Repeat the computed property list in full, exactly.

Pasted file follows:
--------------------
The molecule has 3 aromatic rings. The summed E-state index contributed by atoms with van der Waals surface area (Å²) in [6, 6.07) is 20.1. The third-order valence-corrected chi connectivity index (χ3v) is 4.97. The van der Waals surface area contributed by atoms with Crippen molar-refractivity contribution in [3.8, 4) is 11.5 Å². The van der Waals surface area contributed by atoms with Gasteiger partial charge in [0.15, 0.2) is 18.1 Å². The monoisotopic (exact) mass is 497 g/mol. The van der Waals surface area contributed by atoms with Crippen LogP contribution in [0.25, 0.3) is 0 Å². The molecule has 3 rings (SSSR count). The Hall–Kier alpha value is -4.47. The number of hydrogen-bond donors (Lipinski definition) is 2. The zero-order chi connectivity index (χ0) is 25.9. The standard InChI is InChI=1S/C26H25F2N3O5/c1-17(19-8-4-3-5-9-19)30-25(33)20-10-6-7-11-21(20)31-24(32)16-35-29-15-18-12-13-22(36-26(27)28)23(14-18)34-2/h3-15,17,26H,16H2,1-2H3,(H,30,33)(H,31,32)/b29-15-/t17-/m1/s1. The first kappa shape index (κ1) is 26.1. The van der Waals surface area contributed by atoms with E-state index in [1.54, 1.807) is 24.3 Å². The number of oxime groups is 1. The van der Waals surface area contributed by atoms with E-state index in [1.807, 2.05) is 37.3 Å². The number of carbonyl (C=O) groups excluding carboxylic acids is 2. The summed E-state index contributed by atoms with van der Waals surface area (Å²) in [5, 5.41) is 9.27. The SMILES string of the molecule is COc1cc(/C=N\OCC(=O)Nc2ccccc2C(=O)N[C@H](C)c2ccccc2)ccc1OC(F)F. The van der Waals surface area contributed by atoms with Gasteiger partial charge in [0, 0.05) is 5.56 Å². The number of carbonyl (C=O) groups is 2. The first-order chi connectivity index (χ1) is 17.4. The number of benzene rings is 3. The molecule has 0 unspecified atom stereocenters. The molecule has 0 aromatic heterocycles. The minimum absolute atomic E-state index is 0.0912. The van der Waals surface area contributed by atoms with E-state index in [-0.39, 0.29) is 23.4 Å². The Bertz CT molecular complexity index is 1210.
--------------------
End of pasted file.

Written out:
The molecule has 3 aromatic rings. The summed E-state index contributed by atoms with van der Waals surface area (Å²) in [6, 6.07) is 20.1. The third-order valence-corrected chi connectivity index (χ3v) is 4.97. The van der Waals surface area contributed by atoms with Crippen molar-refractivity contribution in [3.8, 4) is 11.5 Å². The van der Waals surface area contributed by atoms with Gasteiger partial charge in [0.15, 0.2) is 18.1 Å². The monoisotopic (exact) mass is 497 g/mol. The van der Waals surface area contributed by atoms with Crippen LogP contribution in [0.25, 0.3) is 0 Å². The molecule has 3 rings (SSSR count). The Hall–Kier alpha value is -4.47. The number of hydrogen-bond donors (Lipinski definition) is 2. The zero-order chi connectivity index (χ0) is 25.9. The standard InChI is InChI=1S/C26H25F2N3O5/c1-17(19-8-4-3-5-9-19)30-25(33)20-10-6-7-11-21(20)31-24(32)16-35-29-15-18-12-13-22(36-26(27)28)23(14-18)34-2/h3-15,17,26H,16H2,1-2H3,(H,30,33)(H,31,32)/b29-15-/t17-/m1/s1. The first kappa shape index (κ1) is 26.1. The van der Waals surface area contributed by atoms with E-state index in [1.54, 1.807) is 24.3 Å². The number of oxime groups is 1. The van der Waals surface area contributed by atoms with E-state index in [1.807, 2.05) is 37.3 Å². The number of carbonyl (C=O) groups excluding carboxylic acids is 2. The summed E-state index contributed by atoms with van der Waals surface area (Å²) in [5, 5.41) is 9.27. The SMILES string of the molecule is COc1cc(/C=N\OCC(=O)Nc2ccccc2C(=O)N[C@H](C)c2ccccc2)ccc1OC(F)F. The van der Waals surface area contributed by atoms with Gasteiger partial charge in [0, 0.05) is 5.56 Å². The number of carbonyl (C=O) groups is 2. The first-order chi connectivity index (χ1) is 17.4. The number of benzene rings is 3. The molecule has 0 unspecified atom stereocenters. The molecule has 0 aromatic heterocycles. The minimum absolute atomic E-state index is 0.0912. The van der Waals surface area contributed by atoms with E-state index in [-0.39, 0.29) is 23.4 Å². The Bertz CT molecular complexity index is 1210.